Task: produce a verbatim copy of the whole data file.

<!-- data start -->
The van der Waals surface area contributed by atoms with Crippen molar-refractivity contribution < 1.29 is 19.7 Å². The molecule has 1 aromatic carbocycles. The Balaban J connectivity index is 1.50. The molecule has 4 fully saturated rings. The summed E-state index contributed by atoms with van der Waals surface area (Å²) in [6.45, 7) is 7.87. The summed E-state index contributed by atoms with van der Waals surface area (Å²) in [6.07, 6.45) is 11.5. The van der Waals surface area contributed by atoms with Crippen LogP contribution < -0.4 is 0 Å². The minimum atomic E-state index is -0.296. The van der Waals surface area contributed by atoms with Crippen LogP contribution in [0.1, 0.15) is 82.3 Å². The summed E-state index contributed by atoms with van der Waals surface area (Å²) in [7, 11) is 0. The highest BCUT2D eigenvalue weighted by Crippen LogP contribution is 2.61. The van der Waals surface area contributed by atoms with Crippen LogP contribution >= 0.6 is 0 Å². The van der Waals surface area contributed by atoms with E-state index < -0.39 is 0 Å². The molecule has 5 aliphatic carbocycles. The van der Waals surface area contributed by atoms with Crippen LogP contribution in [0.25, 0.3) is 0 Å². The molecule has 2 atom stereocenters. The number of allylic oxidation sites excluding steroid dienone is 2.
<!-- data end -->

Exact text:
The van der Waals surface area contributed by atoms with Crippen molar-refractivity contribution < 1.29 is 19.7 Å². The molecule has 1 aromatic carbocycles. The Balaban J connectivity index is 1.50. The molecule has 4 fully saturated rings. The summed E-state index contributed by atoms with van der Waals surface area (Å²) in [6.45, 7) is 7.87. The summed E-state index contributed by atoms with van der Waals surface area (Å²) in [6.07, 6.45) is 11.5. The van der Waals surface area contributed by atoms with Crippen LogP contribution < -0.4 is 0 Å². The minimum atomic E-state index is -0.296. The van der Waals surface area contributed by atoms with Crippen LogP contribution in [0.1, 0.15) is 82.3 Å². The summed E-state index contributed by atoms with van der Waals surface area (Å²) in [7, 11) is 0. The highest BCUT2D eigenvalue weighted by Crippen LogP contribution is 2.61. The van der Waals surface area contributed by atoms with Crippen LogP contribution >= 0.6 is 0 Å². The van der Waals surface area contributed by atoms with E-state index < -0.39 is 0 Å². The molecule has 5 aliphatic carbocycles. The van der Waals surface area contributed by atoms with Crippen LogP contribution in [0.25, 0.3) is 0 Å². The molecule has 2 atom stereocenters. The number of allylic oxidation sites excluding steroid dienone is 2.